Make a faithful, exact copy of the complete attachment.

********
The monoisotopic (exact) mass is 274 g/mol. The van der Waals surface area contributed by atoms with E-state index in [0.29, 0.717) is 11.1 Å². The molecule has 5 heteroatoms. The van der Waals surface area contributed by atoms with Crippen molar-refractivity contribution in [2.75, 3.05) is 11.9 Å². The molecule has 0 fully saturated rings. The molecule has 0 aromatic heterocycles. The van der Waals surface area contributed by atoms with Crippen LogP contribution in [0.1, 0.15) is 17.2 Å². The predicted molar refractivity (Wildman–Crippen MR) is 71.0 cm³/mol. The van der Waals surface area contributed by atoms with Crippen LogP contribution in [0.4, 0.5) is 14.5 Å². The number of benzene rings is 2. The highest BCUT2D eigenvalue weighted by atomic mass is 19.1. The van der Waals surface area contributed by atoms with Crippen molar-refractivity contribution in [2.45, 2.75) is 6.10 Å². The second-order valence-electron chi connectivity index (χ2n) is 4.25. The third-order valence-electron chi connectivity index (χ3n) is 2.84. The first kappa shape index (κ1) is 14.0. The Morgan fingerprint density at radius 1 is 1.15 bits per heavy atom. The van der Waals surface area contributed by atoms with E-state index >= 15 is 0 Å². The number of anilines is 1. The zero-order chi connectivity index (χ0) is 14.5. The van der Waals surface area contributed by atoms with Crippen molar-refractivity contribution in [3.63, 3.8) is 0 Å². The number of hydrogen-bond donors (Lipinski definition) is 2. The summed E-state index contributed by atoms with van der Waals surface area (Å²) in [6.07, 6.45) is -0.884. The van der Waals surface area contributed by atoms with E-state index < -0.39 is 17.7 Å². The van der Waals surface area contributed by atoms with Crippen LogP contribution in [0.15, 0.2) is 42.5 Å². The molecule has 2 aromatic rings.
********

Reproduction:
The monoisotopic (exact) mass is 274 g/mol. The van der Waals surface area contributed by atoms with E-state index in [0.29, 0.717) is 11.1 Å². The molecule has 5 heteroatoms. The van der Waals surface area contributed by atoms with Crippen molar-refractivity contribution in [2.75, 3.05) is 11.9 Å². The molecule has 0 fully saturated rings. The molecule has 0 aromatic heterocycles. The van der Waals surface area contributed by atoms with Crippen LogP contribution in [0.1, 0.15) is 17.2 Å². The predicted molar refractivity (Wildman–Crippen MR) is 71.0 cm³/mol. The van der Waals surface area contributed by atoms with Crippen LogP contribution in [0.4, 0.5) is 14.5 Å². The number of benzene rings is 2. The highest BCUT2D eigenvalue weighted by atomic mass is 19.1. The van der Waals surface area contributed by atoms with Crippen molar-refractivity contribution in [2.45, 2.75) is 6.10 Å². The second-order valence-electron chi connectivity index (χ2n) is 4.25. The third-order valence-electron chi connectivity index (χ3n) is 2.84. The first kappa shape index (κ1) is 14.0. The Morgan fingerprint density at radius 1 is 1.15 bits per heavy atom. The van der Waals surface area contributed by atoms with E-state index >= 15 is 0 Å². The number of anilines is 1. The zero-order chi connectivity index (χ0) is 14.5. The van der Waals surface area contributed by atoms with Crippen molar-refractivity contribution in [3.63, 3.8) is 0 Å². The number of hydrogen-bond donors (Lipinski definition) is 2. The summed E-state index contributed by atoms with van der Waals surface area (Å²) in [6.07, 6.45) is -0.884. The van der Waals surface area contributed by atoms with E-state index < -0.39 is 17.7 Å². The van der Waals surface area contributed by atoms with Crippen LogP contribution in [0.15, 0.2) is 42.5 Å². The molecule has 2 aromatic rings.